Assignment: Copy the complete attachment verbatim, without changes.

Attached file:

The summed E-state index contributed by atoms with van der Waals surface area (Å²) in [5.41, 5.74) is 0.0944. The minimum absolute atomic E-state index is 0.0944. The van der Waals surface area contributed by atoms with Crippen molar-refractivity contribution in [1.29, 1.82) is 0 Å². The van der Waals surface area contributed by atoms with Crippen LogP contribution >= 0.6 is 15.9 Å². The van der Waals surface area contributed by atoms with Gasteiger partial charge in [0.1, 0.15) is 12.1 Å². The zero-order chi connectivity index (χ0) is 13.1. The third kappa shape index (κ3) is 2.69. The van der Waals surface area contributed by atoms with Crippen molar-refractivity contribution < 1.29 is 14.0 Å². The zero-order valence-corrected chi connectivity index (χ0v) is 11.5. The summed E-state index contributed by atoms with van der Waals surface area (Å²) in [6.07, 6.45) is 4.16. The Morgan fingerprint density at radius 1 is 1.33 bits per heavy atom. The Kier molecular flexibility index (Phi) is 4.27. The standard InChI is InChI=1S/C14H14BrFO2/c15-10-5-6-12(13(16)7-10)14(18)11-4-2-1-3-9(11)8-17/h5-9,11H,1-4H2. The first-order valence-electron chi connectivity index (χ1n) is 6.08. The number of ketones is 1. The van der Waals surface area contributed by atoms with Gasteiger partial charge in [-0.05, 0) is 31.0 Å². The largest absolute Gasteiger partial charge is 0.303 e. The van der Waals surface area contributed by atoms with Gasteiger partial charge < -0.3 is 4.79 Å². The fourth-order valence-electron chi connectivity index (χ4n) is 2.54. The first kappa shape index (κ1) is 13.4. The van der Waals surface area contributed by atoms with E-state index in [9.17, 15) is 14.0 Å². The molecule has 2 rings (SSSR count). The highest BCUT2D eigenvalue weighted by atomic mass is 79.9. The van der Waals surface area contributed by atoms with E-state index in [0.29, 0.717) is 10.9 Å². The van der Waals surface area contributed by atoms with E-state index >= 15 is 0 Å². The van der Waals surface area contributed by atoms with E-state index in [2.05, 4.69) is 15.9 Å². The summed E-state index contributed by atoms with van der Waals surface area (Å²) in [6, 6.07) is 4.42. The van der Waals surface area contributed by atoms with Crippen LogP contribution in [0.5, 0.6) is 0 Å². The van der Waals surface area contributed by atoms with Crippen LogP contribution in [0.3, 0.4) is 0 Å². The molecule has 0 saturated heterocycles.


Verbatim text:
The summed E-state index contributed by atoms with van der Waals surface area (Å²) in [5.41, 5.74) is 0.0944. The minimum absolute atomic E-state index is 0.0944. The van der Waals surface area contributed by atoms with Crippen molar-refractivity contribution in [1.29, 1.82) is 0 Å². The van der Waals surface area contributed by atoms with Crippen LogP contribution >= 0.6 is 15.9 Å². The van der Waals surface area contributed by atoms with Gasteiger partial charge in [0.1, 0.15) is 12.1 Å². The zero-order chi connectivity index (χ0) is 13.1. The third kappa shape index (κ3) is 2.69. The van der Waals surface area contributed by atoms with Crippen molar-refractivity contribution < 1.29 is 14.0 Å². The zero-order valence-corrected chi connectivity index (χ0v) is 11.5. The summed E-state index contributed by atoms with van der Waals surface area (Å²) in [6.07, 6.45) is 4.16. The Morgan fingerprint density at radius 1 is 1.33 bits per heavy atom. The Kier molecular flexibility index (Phi) is 4.27. The standard InChI is InChI=1S/C14H14BrFO2/c15-10-5-6-12(13(16)7-10)14(18)11-4-2-1-3-9(11)8-17/h5-9,11H,1-4H2. The first-order valence-electron chi connectivity index (χ1n) is 6.08. The number of ketones is 1. The van der Waals surface area contributed by atoms with Gasteiger partial charge in [-0.05, 0) is 31.0 Å². The largest absolute Gasteiger partial charge is 0.303 e. The van der Waals surface area contributed by atoms with Gasteiger partial charge < -0.3 is 4.79 Å². The fourth-order valence-electron chi connectivity index (χ4n) is 2.54. The first kappa shape index (κ1) is 13.4. The van der Waals surface area contributed by atoms with E-state index in [9.17, 15) is 14.0 Å². The molecule has 2 rings (SSSR count). The highest BCUT2D eigenvalue weighted by atomic mass is 79.9. The van der Waals surface area contributed by atoms with E-state index in [0.29, 0.717) is 10.9 Å². The van der Waals surface area contributed by atoms with E-state index >= 15 is 0 Å². The van der Waals surface area contributed by atoms with E-state index in [2.05, 4.69) is 15.9 Å². The summed E-state index contributed by atoms with van der Waals surface area (Å²) in [6, 6.07) is 4.42. The van der Waals surface area contributed by atoms with Crippen LogP contribution in [0.5, 0.6) is 0 Å². The van der Waals surface area contributed by atoms with Crippen LogP contribution in [0.3, 0.4) is 0 Å². The molecule has 0 saturated heterocycles.